Glacier Conservancy exceeds fundraising mark

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A trio of billy goats traverse the slopes as rain pours down in Glacier Park recently.

During a year in which visitation to Glacier National Park shattered its previous record by 24 percent, the park’s fundraising arm also eclipsed its past high mark in donations — taking in $2.2 million from donors in 2016.

The Glacier National Park Conservancy’s nearly 50 percent increase in donations over 2015 was in part a result of record-breaking crowds pouring into Glacier during the National Park Service’s centennial year.

But Nikki Eisinger, the conservancy’s director of development, said that success also owes to the long-time donors from the Flathead Valley and across the country that stepped up to support the nonprofit’s programs.

“Part of the big picture was that we had a handful of major donors come through last year, people who come to Glacier on their vacations and people that have noticed the wear and tear on the park,” Eisinger said Monday.

She cited one donor, fond of backpacking through Glacier’s million-acre landscape of densely forested mountains and valleys, ponied up $100,000 to rehabilitate all the toilets in the backcountry.

“He just noticed, of his own volition, that the park needed help in the backcountry and stepped forward to help do that,” she said. “That’s the kind of donor I think we’re finding more now.”

While it also operates three bookstores within the park boundaries, the conservancy takes in the bulk of its revenue from individual donations.

Those donations totaled $1.1 million in 2014 and $1.6 million in 2015. Last year, the park’s 2.9 million visitors notched the third-straight visitation record in Glacier, and Eisinger said many of those first-time visitors eagerly opened their wallets to further the park’s mission.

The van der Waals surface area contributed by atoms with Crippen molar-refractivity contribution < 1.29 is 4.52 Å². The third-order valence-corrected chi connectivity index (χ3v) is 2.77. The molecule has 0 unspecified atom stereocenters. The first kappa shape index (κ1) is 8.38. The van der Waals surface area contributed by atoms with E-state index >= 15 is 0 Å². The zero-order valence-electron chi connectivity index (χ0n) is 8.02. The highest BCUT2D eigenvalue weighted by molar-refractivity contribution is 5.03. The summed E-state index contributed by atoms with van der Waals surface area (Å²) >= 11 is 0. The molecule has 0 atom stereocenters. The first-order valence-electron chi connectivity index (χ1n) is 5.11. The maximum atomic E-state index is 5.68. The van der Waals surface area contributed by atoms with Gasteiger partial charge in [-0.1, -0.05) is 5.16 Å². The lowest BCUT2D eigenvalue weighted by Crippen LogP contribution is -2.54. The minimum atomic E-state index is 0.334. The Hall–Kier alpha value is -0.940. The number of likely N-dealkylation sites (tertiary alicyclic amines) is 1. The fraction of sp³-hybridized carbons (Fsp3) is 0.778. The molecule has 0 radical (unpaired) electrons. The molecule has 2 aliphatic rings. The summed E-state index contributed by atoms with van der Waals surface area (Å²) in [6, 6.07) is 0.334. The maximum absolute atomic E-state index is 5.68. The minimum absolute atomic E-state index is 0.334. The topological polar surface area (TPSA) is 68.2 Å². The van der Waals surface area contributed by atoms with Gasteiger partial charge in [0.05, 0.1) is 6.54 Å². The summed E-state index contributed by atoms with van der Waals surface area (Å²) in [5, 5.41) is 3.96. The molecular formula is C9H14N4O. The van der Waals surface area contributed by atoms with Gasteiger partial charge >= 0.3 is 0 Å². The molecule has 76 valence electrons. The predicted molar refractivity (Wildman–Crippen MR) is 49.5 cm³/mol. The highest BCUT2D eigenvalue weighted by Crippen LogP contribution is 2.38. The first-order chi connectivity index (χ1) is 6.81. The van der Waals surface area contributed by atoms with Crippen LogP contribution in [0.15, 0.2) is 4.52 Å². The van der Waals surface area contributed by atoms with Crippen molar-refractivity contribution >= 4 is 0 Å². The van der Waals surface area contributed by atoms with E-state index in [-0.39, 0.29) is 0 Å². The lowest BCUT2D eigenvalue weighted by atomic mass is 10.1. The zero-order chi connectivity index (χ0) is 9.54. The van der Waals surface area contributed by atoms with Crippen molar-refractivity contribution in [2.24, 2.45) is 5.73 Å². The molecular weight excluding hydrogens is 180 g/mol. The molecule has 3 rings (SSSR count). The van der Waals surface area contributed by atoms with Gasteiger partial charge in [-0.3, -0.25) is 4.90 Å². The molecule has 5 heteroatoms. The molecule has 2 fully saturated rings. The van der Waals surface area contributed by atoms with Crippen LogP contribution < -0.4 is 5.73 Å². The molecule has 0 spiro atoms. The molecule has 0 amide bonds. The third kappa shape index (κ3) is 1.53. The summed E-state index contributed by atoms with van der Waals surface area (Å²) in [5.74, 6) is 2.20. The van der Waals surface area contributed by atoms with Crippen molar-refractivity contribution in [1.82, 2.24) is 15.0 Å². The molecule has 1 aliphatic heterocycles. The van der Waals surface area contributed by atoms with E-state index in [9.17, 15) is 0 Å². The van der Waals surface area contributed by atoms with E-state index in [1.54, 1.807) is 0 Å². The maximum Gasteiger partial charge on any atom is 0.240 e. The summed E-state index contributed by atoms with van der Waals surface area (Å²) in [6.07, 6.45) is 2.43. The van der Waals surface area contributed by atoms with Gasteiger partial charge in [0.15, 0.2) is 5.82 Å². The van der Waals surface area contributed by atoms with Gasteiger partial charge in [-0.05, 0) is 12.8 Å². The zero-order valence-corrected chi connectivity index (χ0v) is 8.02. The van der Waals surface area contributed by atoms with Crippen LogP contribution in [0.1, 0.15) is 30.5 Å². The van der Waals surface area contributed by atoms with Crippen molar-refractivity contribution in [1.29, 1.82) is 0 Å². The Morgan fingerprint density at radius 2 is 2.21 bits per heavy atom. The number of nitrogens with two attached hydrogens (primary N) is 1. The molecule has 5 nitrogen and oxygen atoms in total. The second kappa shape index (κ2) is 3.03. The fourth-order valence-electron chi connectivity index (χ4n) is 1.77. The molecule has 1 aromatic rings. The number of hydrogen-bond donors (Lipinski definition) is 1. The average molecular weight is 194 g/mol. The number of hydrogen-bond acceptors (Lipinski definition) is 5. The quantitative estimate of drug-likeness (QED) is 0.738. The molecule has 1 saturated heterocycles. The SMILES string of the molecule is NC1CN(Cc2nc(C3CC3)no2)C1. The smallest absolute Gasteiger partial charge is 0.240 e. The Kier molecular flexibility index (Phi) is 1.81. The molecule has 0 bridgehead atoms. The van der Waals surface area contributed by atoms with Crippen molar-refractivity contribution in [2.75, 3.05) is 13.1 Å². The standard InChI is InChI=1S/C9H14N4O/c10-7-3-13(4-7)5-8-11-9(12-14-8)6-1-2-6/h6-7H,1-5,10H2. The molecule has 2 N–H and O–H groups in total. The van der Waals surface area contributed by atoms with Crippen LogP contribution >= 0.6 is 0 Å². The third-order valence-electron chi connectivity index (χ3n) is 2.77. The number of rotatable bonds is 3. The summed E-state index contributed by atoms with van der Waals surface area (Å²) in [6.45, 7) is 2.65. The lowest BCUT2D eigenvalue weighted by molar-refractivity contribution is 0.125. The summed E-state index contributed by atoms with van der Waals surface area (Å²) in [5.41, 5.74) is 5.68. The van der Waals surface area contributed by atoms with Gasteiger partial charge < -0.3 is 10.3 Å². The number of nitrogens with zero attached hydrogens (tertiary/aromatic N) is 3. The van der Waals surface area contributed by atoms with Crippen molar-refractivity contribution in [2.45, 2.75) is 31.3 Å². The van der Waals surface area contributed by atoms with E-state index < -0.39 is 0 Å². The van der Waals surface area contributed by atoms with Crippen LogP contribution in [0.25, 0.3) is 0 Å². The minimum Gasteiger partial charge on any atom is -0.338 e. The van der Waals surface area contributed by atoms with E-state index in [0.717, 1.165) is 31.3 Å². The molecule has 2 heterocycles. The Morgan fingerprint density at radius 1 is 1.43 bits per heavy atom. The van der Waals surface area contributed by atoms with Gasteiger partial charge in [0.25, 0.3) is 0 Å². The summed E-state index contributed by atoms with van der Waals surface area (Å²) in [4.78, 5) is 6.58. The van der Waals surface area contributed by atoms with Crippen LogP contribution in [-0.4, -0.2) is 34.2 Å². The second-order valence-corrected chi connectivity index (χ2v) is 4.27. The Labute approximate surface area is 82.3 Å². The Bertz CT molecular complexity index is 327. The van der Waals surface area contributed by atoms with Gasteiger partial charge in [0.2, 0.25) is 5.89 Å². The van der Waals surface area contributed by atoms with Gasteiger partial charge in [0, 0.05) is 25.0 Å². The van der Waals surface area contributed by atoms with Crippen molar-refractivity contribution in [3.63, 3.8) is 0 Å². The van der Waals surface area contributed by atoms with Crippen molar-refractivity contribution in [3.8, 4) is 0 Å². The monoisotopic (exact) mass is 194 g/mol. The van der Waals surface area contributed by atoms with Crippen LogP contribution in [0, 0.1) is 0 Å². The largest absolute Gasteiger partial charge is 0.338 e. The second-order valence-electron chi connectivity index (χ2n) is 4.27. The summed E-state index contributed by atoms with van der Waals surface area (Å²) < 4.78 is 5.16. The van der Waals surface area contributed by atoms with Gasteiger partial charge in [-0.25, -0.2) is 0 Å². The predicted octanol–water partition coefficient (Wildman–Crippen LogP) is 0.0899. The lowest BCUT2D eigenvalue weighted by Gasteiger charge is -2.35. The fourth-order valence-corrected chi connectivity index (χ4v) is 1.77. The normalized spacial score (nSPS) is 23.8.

“We’re getting a lot of tourists because of all the public awareness of the glaciers melting, and that brings in a lot of out-of-staters who are interested in climate change and public spaces and maintaining our ecosystems,” she noted.

Those visitors provided much of the $40,000 the group took in from cash donations at the gate during four “fee-free days” last August, Eisinger added, when the Park Service officially celebrated its 100th anniversary.

Yet the majority of the group’s donors are full- or part-time residents of the Flathead Valley and surrounding areas. Eisinger said they make up 65 to 70 percent of total donations.

THE CONSERVANCY is the result of a 2013 merger between two former fundraising groups affiliated with the park. It funds major maintenance projects, including building rehabilitation and trail work, during the summer season, while also helping to fund visitor programs and research conducted in the “Crown of the Continent.”

One of those initiatives was finally realized last month, when Glacier and Canada’s Waterton Lake National Park became certified as the world’s first trans-boundary, international “Dark Sky Preserve.” The group contributed more than $58,000 to the years-long effort to officially recognize the parks’ starlit skies, which remain relatively free of light pollution.

Since it was formed, the conservancy has reported funding $4.8 million in projects with Glacier National Park — with nearly $2.2 million of that being distributed to 46 projects in 2016.

Last week, officials with Glacier and the conservancy met to identify and prioritize grant proposals for the upcoming season. The park had asked for $2.5 million for 70 projects it wants funded, although Eisinger said they revised that down to a goal of $2.2 million in funding for 2017.

Amy Dempster, the conservancy’s director of marketing and communications, also acknowledged that the visitation bump in 2016 corresponded to the group’s record-breaking fundraising last year. But she added that as Glacier’s deferred maintenance continues to grow — last estimated at $179.8 million in a 2016 Park Service report — her organization will keep spreading the message that the park can’t address its needs on its own.

“People are becoming very aware that the park’s budgets are not increasing, and there’s a real need to be able to handle the increased number of visitors and the increased needs that the park has,” Dempster said. “I think as the awareness for that grows and as more people explore our parks and really want to protect them and preserve them for the future, they want to know how to get involved.”

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Reporter Sam Wilson can be reached at 758-4407 or by email at

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